Hours...well we all know about the time it takes to make our creations
    This is no bargain in the making but it will fit and be a style I like... Priceless

  2. i don't count the cost. i sew more for the process than the final result. yeah, i know how much the fabric cost, etc, but i don't compare it to what i could have purchased.

  3. I sort of know. I usually know what the fabric cost, and sometimes I keep track closely, other times, not. On an "important" garment, I'm more likely to know what all the components cost. Now, my time....that I don't keep track of. It would be interesting to do so I suppose.

    I remember listening to a custom designer talk about her business once, and she said she charged her customers whenever she worked on their garment, or even if she was just thinking about it, and trying to figure something out while watching TV. That struck me as a little much, but certainly planning and problem-solving time counts too. Maybe not TV time, though!

  4. Yeah I loosely think about it. I start out with that "oh look at all I saved" thing, but I increasingly think it is not relevant. I couldn't buy clothes of the same quality I could make and there is no comparison. Time isn't an issue as I enjoy what I am doing too much and don't consider it a chore.

    I explored this more in my blog post today, more a ramble than an answer though.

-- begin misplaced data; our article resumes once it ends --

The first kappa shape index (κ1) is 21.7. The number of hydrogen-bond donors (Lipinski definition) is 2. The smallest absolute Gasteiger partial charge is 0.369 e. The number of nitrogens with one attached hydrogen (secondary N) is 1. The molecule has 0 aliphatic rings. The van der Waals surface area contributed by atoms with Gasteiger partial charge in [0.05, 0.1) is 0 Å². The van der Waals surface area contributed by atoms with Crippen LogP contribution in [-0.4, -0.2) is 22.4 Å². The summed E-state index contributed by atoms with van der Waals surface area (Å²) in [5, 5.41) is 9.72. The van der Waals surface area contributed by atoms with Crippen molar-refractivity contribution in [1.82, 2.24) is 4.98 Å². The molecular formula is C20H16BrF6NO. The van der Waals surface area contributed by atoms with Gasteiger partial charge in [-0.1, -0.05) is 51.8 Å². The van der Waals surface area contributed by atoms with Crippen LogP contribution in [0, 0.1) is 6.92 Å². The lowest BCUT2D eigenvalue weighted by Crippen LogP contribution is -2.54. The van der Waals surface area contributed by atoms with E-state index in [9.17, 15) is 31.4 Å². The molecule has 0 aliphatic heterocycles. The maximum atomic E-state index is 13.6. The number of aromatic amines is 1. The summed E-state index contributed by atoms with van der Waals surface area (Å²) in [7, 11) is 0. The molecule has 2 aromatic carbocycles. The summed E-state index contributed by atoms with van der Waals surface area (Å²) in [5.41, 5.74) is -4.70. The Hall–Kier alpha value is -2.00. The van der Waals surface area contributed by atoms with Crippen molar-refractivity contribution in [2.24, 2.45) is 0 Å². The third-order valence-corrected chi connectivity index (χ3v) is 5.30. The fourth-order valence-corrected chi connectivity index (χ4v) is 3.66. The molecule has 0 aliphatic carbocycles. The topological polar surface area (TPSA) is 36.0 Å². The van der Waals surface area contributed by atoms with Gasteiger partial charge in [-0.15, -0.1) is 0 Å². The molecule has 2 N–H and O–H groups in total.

5. I am starting to think that I need to add more to my post ~ almost a justification of my thoughts ~ and then maybe not! *smile* What I was truly trying to comment on is that we should not devalue the true costs of our garments. They are worthy of their costs because they are works of art and bring joy to us ~ either through the process or the procurement of the pieces needed to complete an outfit.

  6. Roughly; I track it to keep it straight in the budget, more or less. For instance, fabric, lining, buttons,zippers, and sometimes interfacing are easy to track in a data base (2 yds 60" grey wool flannel @13.00/yd), so it's not impossible to compute a fair estimate of garment cost, although I don't add small things like snaps, thread, basting tape or Steam-a-seam. Or the cost of the pattern, since I see that as a reusable collectible. But I figured that the jacket I'm working on for my SWAP, by the time I add the cost of the fabric ($26/yd), lining (4.50/yd), interfacing (4.50/yd) and buttons ($1 each, on sale) I'll have spent about $70. Now, I could very likely find a comparible jacket for about that at Goody's or Steinmart, but it wouldn't be in this color combination (which I absolutely love) and it wouldn't fit nearly as well. I think most of us agree that saving money is not our prime motivation for sewing; it's getting that custom made garment that really matters.